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Seizure. 1998 Feb;7(1):25-9.

Treatment of epilepsy following rejection of epilepsy surgery.

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Epilepsiezentrum Bethel, Bielefeld, Germany.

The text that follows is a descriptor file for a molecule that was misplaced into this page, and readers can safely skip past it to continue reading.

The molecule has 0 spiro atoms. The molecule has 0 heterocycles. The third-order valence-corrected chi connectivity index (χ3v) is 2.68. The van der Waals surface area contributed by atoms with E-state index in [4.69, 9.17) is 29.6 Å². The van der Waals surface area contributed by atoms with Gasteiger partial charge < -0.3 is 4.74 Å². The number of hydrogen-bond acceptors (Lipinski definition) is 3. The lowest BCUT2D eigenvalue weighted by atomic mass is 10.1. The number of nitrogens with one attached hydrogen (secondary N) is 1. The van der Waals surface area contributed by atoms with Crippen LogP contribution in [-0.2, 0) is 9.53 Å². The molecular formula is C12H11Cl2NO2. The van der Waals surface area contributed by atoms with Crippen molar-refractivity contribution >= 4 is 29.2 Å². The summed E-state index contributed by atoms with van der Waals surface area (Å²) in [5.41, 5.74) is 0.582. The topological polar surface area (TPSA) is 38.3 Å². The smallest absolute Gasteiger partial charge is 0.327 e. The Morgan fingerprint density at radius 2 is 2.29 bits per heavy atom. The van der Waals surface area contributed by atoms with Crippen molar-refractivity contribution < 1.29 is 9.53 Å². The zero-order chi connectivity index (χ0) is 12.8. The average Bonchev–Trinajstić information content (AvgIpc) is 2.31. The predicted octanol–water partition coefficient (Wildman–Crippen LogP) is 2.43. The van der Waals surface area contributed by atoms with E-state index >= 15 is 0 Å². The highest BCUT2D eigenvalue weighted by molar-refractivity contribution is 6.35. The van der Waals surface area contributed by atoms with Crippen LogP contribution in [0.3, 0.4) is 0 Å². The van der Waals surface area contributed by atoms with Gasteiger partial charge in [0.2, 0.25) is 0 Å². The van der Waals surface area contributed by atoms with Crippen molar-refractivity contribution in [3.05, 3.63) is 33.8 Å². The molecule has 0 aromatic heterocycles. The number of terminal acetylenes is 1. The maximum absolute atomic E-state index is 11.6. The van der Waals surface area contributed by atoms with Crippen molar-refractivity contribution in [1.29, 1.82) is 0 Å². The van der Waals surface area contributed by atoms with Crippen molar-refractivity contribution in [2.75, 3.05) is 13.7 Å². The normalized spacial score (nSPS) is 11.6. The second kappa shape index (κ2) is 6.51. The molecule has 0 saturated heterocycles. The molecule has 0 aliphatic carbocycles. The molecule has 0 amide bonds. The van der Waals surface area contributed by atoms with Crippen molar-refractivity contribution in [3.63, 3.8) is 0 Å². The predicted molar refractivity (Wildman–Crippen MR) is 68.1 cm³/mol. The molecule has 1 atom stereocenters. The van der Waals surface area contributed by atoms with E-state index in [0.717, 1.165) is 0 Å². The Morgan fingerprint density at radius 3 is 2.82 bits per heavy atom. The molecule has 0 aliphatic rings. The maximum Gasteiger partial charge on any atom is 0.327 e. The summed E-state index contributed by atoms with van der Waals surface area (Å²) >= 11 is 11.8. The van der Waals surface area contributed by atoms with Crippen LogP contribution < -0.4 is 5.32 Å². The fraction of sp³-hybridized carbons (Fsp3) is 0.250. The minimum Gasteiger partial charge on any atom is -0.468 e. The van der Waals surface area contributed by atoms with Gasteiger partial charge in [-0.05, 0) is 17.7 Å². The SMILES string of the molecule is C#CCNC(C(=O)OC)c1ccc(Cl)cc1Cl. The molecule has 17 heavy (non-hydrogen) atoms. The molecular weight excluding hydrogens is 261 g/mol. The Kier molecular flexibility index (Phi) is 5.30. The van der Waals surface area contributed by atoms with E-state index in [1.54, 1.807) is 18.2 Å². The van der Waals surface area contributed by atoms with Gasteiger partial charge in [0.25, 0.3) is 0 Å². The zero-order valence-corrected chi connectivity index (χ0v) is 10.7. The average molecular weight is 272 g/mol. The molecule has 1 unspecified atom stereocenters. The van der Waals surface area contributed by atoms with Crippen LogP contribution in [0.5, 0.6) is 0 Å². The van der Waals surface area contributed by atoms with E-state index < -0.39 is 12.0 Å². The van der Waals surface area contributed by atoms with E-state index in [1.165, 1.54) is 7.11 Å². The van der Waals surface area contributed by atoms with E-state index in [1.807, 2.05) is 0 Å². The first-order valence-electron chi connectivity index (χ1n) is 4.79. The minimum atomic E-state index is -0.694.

Important progress has been made with the development of both surgical and medicinal treatment of epilepsy but these two developments are rarely seen in a common perspective. Today epilepsy surgery should be discussed with the patient when a reasonable degree of pharmacoresistance has been established, and the chances of an operation clearly outweigh its risks. At that time, there will still be a number of pharmacological options. A study of 15 patients who were evaluated for at least four years after surgery had been considered but rejected after intensive monitoring, pharmacological pursuit was successful in eight, and failed in seven. The successfully treated patients comprise three who became seizure free, and one with isolated auras as the only persisting seizure type. The successful regimens were highly individual, stretching from monotherapies to one four-drug combination. The idea of presenting this small series is not to promote or establish any therapeutic strategies and guidelines but, rather, to draw attention to a neglected interface between surgical and medicinal procedures, and to increase awareness that epilepsy therapy will still be most successful when it is seen as a whole, and must not be split up into competing ideologies. Concerns are not well founded that epilepsy surgery may be seen as the last hope for pharmacoresistant patients, and that, if surgery is declined, a loss of this hope may be intolerable to the patient.

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